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1918. Guiterman Bros Town and Country vest, Gem Hunting Coat and a Springfield Rifle

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1923. Gem Hunting Vests and coats.  This is the last I can find on the company.

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1920s high-neck buckle-back hunting vest

This vintage hunting vest was made in the 1920s. It is made from canvas, with thirty four closed bottomed shotgun shell loops. It has a high necked closure to keep out the elements, similar to the Browns Beach vests of the period, which were also designed for hunting. The vest has a buckle back. An ink-stamped canvas tag identifies this as a size 40.

Chest (pit to pit): 21″
Length: 19-1/2″

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1920s Red Head Hunting vest

This vintage hunting vest was made in the 1920s by the Red Head Brand, a premier maker of hunting garments at the time. It is an early style, high buttoning cut, with a six button front. It has canvas, closed bottomed shotgun shell loops, another hallmark of earlier manufacture hunting vests. There are loops for 38 shotgun shells on the front, and loops for another 23 on the back.
This has the earliest Red Head brand label I have yet to see. It is significantly larger than later labels, with a much more detailed duck. It reads Trade Mark Registered at the top, while labels from the 1930s and early 1940s read , “reg. us. pat. off”, and ones from the mid-late 1940s had the (R) symbol.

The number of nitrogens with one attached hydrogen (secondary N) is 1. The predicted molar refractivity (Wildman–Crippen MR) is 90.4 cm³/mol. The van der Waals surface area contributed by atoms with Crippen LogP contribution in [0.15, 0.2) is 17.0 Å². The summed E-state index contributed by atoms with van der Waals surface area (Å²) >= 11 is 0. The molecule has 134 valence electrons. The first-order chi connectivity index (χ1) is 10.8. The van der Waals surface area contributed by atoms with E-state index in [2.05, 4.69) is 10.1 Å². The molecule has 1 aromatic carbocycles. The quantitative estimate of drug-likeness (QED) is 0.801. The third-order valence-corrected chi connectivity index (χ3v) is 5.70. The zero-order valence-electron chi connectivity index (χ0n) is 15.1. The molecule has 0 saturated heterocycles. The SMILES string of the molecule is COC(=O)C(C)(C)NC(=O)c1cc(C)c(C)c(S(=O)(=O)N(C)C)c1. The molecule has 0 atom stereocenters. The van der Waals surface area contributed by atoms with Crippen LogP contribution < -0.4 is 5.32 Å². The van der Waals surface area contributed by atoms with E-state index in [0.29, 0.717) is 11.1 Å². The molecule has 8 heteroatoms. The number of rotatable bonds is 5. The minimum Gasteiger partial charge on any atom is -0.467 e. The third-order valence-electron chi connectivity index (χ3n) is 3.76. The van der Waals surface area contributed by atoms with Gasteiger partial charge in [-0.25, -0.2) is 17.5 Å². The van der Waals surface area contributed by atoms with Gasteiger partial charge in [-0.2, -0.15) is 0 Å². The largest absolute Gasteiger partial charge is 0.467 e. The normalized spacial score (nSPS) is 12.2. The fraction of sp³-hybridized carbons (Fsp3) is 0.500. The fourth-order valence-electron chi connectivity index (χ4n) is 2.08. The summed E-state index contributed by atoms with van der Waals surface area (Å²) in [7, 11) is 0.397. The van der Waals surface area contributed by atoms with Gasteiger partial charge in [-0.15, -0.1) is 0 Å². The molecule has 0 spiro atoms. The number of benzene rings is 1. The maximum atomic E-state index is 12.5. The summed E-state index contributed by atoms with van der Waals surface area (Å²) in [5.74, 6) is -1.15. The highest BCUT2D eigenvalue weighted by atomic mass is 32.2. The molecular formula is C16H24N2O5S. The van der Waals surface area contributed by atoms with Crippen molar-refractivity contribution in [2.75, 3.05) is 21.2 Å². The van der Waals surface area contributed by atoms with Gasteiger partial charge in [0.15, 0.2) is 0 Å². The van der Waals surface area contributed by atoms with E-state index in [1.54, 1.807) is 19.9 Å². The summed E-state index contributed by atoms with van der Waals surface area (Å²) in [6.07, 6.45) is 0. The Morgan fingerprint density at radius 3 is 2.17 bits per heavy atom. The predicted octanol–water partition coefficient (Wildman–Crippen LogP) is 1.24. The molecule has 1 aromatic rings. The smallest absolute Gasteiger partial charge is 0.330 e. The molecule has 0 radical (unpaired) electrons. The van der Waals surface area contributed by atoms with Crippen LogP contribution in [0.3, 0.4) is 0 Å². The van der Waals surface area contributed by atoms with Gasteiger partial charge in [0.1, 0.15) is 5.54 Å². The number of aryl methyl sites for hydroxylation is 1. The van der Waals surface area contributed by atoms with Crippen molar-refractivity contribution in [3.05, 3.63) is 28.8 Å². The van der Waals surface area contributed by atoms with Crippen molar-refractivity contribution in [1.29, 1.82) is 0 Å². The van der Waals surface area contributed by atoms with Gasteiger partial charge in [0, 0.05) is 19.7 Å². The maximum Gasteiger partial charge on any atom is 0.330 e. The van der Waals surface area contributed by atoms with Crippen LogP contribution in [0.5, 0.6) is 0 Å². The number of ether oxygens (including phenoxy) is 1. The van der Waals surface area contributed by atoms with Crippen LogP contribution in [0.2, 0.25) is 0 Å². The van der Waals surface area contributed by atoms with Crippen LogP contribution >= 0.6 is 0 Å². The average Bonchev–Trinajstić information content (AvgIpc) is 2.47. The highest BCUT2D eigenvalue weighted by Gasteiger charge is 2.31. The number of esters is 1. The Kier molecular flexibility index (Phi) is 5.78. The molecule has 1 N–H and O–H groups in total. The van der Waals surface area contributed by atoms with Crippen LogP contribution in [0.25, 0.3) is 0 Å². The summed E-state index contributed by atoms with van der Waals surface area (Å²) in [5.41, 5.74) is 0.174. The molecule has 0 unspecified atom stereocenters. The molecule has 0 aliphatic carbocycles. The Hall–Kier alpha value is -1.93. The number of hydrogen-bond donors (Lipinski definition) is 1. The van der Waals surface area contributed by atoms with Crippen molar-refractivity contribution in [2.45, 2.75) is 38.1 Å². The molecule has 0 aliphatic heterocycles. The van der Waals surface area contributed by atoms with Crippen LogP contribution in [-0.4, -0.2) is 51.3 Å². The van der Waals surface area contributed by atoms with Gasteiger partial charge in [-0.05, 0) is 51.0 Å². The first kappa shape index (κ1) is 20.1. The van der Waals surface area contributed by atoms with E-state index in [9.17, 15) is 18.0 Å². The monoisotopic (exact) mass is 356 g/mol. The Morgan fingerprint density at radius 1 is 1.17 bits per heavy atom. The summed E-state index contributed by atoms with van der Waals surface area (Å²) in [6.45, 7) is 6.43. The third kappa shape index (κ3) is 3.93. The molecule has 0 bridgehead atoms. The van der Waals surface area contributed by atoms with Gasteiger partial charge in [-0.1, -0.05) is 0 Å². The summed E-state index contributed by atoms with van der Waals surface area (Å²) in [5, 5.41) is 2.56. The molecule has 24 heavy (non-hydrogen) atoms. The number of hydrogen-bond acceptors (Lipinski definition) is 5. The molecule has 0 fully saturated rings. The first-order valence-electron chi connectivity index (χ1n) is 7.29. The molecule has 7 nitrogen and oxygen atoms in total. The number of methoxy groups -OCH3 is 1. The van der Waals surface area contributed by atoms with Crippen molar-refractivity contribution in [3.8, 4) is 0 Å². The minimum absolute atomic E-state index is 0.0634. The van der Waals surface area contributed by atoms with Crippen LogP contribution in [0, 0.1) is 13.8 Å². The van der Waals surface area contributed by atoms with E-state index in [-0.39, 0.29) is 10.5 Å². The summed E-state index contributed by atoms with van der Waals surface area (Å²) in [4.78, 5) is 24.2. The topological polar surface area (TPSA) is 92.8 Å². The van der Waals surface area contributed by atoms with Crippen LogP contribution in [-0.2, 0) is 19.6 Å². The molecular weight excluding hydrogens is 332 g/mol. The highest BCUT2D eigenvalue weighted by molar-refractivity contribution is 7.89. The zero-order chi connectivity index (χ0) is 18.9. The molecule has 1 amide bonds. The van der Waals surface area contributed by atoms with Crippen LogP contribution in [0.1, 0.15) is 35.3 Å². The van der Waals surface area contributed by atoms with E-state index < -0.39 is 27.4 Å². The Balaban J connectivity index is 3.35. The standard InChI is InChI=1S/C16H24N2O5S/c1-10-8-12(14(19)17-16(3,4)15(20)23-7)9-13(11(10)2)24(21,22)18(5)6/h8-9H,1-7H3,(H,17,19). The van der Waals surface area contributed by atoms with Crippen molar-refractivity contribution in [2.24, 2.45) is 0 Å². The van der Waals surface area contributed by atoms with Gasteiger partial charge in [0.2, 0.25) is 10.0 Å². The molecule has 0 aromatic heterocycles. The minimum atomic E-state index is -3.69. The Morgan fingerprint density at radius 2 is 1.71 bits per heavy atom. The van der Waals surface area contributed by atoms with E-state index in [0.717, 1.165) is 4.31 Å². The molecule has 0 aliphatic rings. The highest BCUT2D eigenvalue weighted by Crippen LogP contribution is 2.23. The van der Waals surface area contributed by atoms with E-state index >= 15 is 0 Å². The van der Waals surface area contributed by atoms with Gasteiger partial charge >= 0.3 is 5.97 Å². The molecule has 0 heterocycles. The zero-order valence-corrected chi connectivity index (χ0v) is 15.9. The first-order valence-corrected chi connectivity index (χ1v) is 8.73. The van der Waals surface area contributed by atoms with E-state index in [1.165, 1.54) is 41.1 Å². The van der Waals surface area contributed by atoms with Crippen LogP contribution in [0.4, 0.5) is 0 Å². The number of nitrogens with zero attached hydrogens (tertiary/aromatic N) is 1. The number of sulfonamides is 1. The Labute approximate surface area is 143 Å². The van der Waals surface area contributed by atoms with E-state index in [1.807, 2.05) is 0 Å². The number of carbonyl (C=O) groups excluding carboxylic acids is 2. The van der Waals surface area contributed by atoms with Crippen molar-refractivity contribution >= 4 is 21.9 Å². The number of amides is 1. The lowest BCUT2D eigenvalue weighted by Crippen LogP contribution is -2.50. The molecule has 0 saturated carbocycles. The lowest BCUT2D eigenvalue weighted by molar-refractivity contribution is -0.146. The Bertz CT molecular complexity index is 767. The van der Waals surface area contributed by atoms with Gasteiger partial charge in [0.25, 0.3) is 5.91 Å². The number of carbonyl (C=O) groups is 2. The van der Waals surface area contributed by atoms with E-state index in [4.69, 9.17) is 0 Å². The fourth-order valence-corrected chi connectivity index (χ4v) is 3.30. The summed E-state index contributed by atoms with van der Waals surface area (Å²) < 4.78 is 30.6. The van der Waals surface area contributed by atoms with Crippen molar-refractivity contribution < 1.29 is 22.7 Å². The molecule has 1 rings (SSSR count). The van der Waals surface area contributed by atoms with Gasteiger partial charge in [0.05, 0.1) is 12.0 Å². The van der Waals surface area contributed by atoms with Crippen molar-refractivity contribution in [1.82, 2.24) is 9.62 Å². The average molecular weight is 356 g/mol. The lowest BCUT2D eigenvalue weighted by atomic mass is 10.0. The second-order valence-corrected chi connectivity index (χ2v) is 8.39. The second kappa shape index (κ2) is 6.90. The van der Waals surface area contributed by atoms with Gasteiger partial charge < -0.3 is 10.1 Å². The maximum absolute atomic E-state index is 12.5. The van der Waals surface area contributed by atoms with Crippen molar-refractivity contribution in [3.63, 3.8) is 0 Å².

Chest (pit to pit):19″ (doubled = 38″)

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1920s shotgun shell canvas hunting vest

This vintage hunting vest was made in the 1920s. It is made of brown canvas, with a five button front. There is a buttonhole at the back of the neckline, which I have not seen before on other vests. I wonder if it was there to attach something to the vest (or the vest to something else, like a jacket), or if it was there to hang the vest by? The vest has closed bottomed, canvas shotgun shell loops, which are typical of these early manufacture vests. At some point the vest was taken in, then let back out. The front buttons have been moved slightly from their original position to make the vest a smidge larger. Since garments like this were purely utilitarian, it wouldn’t be uncommon for them to be passed down from one generation to the next. I wonder if these modifications were made as the original owner lost and put on weight, or if they were done for a different owner?

Chest (pit to pit): 18-1/2″ (doubled = 37″)
Length: 19-1/2″

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Active Sportswear Hunting Vest

This vintage hunting vest was made in the 1950s. It was sold by Sears under the Active sportswear label. Due to similarity in design and construction to their product, I would guess that this was made under contract by the Empire Mfg. Co. It has two large cargo pockets on the front with shotgun shell loops inside. There is a game pouch on the back.

Chest (pit to pit): 21-1/2″ (doubled =43″)
Length: 24-3/4″